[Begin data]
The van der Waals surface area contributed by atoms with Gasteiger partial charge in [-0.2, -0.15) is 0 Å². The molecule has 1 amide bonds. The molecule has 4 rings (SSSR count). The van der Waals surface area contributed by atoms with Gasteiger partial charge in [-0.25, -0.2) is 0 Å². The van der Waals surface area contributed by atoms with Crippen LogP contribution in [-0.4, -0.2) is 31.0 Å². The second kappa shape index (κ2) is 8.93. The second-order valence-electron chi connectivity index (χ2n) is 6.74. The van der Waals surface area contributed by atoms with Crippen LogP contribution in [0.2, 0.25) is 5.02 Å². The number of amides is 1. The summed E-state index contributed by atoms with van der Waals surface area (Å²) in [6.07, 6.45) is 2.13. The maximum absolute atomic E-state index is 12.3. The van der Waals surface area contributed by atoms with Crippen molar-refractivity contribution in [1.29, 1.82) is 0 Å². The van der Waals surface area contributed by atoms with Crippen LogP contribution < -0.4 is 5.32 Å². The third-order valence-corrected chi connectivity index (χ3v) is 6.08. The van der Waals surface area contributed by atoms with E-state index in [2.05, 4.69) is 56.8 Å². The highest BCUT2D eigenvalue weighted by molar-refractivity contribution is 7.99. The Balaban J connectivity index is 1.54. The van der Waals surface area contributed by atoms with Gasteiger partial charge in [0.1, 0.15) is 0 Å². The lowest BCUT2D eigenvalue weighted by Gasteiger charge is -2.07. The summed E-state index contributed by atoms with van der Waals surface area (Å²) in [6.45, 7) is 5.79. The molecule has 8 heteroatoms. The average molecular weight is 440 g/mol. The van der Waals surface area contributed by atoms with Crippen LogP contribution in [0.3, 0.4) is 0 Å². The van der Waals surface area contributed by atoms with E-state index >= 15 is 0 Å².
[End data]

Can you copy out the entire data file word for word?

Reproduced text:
The van der Waals surface area contributed by atoms with Gasteiger partial charge in [-0.2, -0.15) is 0 Å². The molecule has 1 amide bonds. The molecule has 4 rings (SSSR count). The van der Waals surface area contributed by atoms with Gasteiger partial charge in [-0.25, -0.2) is 0 Å². The van der Waals surface area contributed by atoms with Crippen LogP contribution in [-0.4, -0.2) is 31.0 Å². The second kappa shape index (κ2) is 8.93. The second-order valence-electron chi connectivity index (χ2n) is 6.74. The van der Waals surface area contributed by atoms with Crippen LogP contribution in [0.2, 0.25) is 5.02 Å². The number of amides is 1. The summed E-state index contributed by atoms with van der Waals surface area (Å²) in [6.07, 6.45) is 2.13. The maximum absolute atomic E-state index is 12.3. The van der Waals surface area contributed by atoms with Crippen molar-refractivity contribution in [1.29, 1.82) is 0 Å². The van der Waals surface area contributed by atoms with Crippen LogP contribution < -0.4 is 5.32 Å². The third-order valence-corrected chi connectivity index (χ3v) is 6.08. The van der Waals surface area contributed by atoms with E-state index in [2.05, 4.69) is 56.8 Å². The highest BCUT2D eigenvalue weighted by molar-refractivity contribution is 7.99. The Balaban J connectivity index is 1.54. The van der Waals surface area contributed by atoms with Gasteiger partial charge in [0.1, 0.15) is 0 Å². The lowest BCUT2D eigenvalue weighted by Gasteiger charge is -2.07. The summed E-state index contributed by atoms with van der Waals surface area (Å²) in [6.45, 7) is 5.79. The molecule has 8 heteroatoms. The average molecular weight is 440 g/mol. The van der Waals surface area contributed by atoms with Crippen LogP contribution in [0.3, 0.4) is 0 Å². The van der Waals surface area contributed by atoms with E-state index >= 15 is 0 Å².